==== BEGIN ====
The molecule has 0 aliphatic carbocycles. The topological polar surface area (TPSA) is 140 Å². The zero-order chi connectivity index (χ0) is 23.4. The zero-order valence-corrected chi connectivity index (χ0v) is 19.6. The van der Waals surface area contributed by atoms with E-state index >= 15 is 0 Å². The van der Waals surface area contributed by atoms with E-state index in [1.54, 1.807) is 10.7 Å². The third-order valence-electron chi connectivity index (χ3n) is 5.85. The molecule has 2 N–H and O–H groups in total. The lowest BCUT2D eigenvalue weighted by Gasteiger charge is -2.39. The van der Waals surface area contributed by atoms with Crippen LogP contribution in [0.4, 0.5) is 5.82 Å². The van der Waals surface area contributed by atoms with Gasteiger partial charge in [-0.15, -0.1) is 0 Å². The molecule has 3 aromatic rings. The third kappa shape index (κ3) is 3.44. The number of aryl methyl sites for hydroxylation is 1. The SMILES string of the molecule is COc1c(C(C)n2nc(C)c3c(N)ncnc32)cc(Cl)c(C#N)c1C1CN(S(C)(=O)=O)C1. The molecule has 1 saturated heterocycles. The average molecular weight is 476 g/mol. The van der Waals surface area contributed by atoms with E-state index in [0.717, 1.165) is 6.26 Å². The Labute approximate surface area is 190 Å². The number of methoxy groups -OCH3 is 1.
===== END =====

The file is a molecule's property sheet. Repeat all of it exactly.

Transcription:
The molecule has 0 aliphatic carbocycles. The topological polar surface area (TPSA) is 140 Å². The zero-order chi connectivity index (χ0) is 23.4. The zero-order valence-corrected chi connectivity index (χ0v) is 19.6. The van der Waals surface area contributed by atoms with E-state index >= 15 is 0 Å². The van der Waals surface area contributed by atoms with E-state index in [1.54, 1.807) is 10.7 Å². The third-order valence-electron chi connectivity index (χ3n) is 5.85. The molecule has 2 N–H and O–H groups in total. The lowest BCUT2D eigenvalue weighted by Gasteiger charge is -2.39. The van der Waals surface area contributed by atoms with Crippen LogP contribution in [0.4, 0.5) is 5.82 Å². The van der Waals surface area contributed by atoms with Gasteiger partial charge in [-0.15, -0.1) is 0 Å². The molecule has 3 aromatic rings. The third kappa shape index (κ3) is 3.44. The number of aryl methyl sites for hydroxylation is 1. The SMILES string of the molecule is COc1c(C(C)n2nc(C)c3c(N)ncnc32)cc(Cl)c(C#N)c1C1CN(S(C)(=O)=O)C1. The molecule has 1 saturated heterocycles. The average molecular weight is 476 g/mol. The van der Waals surface area contributed by atoms with E-state index in [0.717, 1.165) is 6.26 Å². The Labute approximate surface area is 190 Å². The number of methoxy groups -OCH3 is 1.